Diablog: The Cat Who Loved Music

People who hang out on the other Primedia sites are going to think we have an anti-canine bias, between you and Phillips and Mejias. Having said that, I miss Chi-chan.

I miss him too. It's hard to believe he's gone.

But why are we running that picture at the bottom? It's not very flattering. He was much handsomer than that.

As the top picture demonstrates, I hope. It's hard to get a good shot of a black cat in a dark apartment, especially when he's always closing his eyes in anticipation of the flash. But the bottom one is the only one we have of Chi-chan listening to music. In this shot, two days before his death at the age of 10, he's listening to Tony Levin play the Chapman Stick through a Thiel SS1 subwoofer. Chi-chan was often drawn to the sub, but only when something gentle and melodic was coming out of it. Look, he's wrapped his tail around it to feel it better, the way he used to wrap it around my ankle in bed.

Chi-chan always took a lively interest in your work. Unlike me.

Yes, he sniffed every carton that came in. I guess each one was an epic of smells that only a cat could access—the delivery truck, the warehouse full of rats. But what I envied was not his sense of smell but his sense of hearing.

Why? Granted, your ears aren't as cute, but you can hear.

Yes, but not like a cat. A cat hears up to 65,000 Hertz.

65,000 hurts?

65,000 cycles per second, if you insist. That's not as much as a mouse hears, but more than a dog, and lots more than a human. The study linked below pegs humans at 23,000Hz but I suspect for most folks it's something in the teens. And under 10,000Hz for many older people.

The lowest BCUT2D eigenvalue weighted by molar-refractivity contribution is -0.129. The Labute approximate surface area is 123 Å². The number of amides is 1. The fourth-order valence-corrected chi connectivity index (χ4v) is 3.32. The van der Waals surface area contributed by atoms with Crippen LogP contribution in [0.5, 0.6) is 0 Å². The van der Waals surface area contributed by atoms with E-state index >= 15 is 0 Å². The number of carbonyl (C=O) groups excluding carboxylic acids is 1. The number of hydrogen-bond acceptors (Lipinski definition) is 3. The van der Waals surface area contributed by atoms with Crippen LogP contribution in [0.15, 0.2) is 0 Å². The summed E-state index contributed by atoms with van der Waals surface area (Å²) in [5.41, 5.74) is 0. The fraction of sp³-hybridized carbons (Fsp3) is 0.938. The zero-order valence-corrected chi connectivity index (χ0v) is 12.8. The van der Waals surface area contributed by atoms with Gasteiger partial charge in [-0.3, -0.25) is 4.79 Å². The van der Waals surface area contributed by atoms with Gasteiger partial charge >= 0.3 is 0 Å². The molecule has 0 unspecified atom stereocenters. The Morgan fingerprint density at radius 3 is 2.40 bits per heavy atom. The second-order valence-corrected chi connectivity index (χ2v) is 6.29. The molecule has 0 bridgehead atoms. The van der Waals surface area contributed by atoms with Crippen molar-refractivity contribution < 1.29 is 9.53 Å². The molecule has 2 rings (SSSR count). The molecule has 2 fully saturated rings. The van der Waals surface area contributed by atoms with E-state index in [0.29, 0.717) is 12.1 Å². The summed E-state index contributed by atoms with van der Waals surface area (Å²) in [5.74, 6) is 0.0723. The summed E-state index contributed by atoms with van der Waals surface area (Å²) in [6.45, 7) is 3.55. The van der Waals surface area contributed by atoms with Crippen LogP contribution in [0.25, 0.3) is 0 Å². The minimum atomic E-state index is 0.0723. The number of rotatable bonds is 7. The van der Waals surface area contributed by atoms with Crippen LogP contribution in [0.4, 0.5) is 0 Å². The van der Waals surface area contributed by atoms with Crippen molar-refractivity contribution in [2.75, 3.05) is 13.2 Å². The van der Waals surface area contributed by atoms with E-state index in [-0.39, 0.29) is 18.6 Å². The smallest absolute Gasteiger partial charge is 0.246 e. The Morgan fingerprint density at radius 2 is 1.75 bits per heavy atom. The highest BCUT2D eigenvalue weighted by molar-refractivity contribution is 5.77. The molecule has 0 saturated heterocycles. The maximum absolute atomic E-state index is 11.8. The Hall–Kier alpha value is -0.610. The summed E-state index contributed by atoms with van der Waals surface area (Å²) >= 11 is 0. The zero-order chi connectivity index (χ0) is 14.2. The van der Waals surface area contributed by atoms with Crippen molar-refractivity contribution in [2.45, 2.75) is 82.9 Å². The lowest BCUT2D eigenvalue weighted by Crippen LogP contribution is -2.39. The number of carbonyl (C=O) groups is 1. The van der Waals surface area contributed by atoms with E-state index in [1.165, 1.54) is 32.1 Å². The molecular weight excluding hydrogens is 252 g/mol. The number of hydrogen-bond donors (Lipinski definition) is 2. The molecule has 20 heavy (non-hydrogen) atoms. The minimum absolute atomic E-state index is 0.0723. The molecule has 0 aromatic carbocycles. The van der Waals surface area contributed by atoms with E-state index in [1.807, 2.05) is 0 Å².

Are we going to start missing high notes when we get older?

Well, the highest note of the piccolo is under 5000Hz. We hear overtones going out well beyond that, but music is mostly midrange, which is why I take such pains to describe midrange when I write a review. Bass solidifies the beat, of course, while the high-frequency stuff helps fill out the texture and harmonic architecture. In that respect I often wondered what Chi-chan could hear with those peaked ears that I couldn't.

Chi-chan was a cat and a half. Tiny feet, big tummy, the look of perpetual outrage on that shiny black face. Remember when he used to hiss at us? Even now, when we're watching a DVD, every time some monster bares its fangs to the camera we go "CHI-CHAN!"

Well, we only got him when he was eight. He probably thought he'd been catnapped. How was he to know his mommy gave him up because she was dying? Once we got to know each other, he got to enjoy his daily brushing, meowed for attention, purred to show his appreciation, and gave me a hero's welcome every time I came through the door. He asked to be brushed five minutes before he died. That was his way of saying goodbye. Now every dark shape on the floor reminds me of him. When a new carton comes in, I worry about crushing him with it as I roll it across the floor. No one purrs me to sleep now. That's one sound I'll miss.

Mark Fleischmann is the author of the annually updated book Practical Home Theater. For links to the latest edition, visit www.quietriverpress.com.

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